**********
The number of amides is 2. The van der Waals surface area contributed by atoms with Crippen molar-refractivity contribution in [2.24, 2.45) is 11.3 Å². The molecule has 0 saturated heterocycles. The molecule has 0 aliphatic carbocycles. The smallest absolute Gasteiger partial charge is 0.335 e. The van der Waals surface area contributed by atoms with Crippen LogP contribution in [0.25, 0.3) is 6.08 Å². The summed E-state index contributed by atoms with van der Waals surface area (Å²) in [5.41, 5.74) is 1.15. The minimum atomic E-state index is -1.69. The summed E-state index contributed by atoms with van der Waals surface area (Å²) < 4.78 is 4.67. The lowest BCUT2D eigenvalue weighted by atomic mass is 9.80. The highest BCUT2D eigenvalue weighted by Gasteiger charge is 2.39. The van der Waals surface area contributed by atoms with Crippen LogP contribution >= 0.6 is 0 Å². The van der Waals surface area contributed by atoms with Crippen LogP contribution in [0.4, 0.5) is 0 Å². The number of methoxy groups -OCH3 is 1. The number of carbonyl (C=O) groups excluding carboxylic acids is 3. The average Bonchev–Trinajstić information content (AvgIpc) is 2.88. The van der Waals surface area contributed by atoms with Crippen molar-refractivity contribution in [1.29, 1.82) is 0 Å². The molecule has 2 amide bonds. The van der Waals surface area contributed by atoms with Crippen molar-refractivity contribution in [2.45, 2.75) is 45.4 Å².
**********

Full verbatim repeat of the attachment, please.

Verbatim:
The number of amides is 2. The van der Waals surface area contributed by atoms with Crippen molar-refractivity contribution in [2.24, 2.45) is 11.3 Å². The molecule has 0 saturated heterocycles. The molecule has 0 aliphatic carbocycles. The smallest absolute Gasteiger partial charge is 0.335 e. The van der Waals surface area contributed by atoms with Crippen LogP contribution in [0.25, 0.3) is 6.08 Å². The summed E-state index contributed by atoms with van der Waals surface area (Å²) in [5.41, 5.74) is 1.15. The minimum atomic E-state index is -1.69. The summed E-state index contributed by atoms with van der Waals surface area (Å²) < 4.78 is 4.67. The lowest BCUT2D eigenvalue weighted by atomic mass is 9.80. The highest BCUT2D eigenvalue weighted by Gasteiger charge is 2.39. The van der Waals surface area contributed by atoms with Crippen LogP contribution >= 0.6 is 0 Å². The van der Waals surface area contributed by atoms with Crippen LogP contribution in [0.4, 0.5) is 0 Å². The number of methoxy groups -OCH3 is 1. The number of carbonyl (C=O) groups excluding carboxylic acids is 3. The average Bonchev–Trinajstić information content (AvgIpc) is 2.88. The van der Waals surface area contributed by atoms with Crippen molar-refractivity contribution in [1.29, 1.82) is 0 Å². The molecule has 2 amide bonds. The van der Waals surface area contributed by atoms with Crippen molar-refractivity contribution in [2.45, 2.75) is 45.4 Å².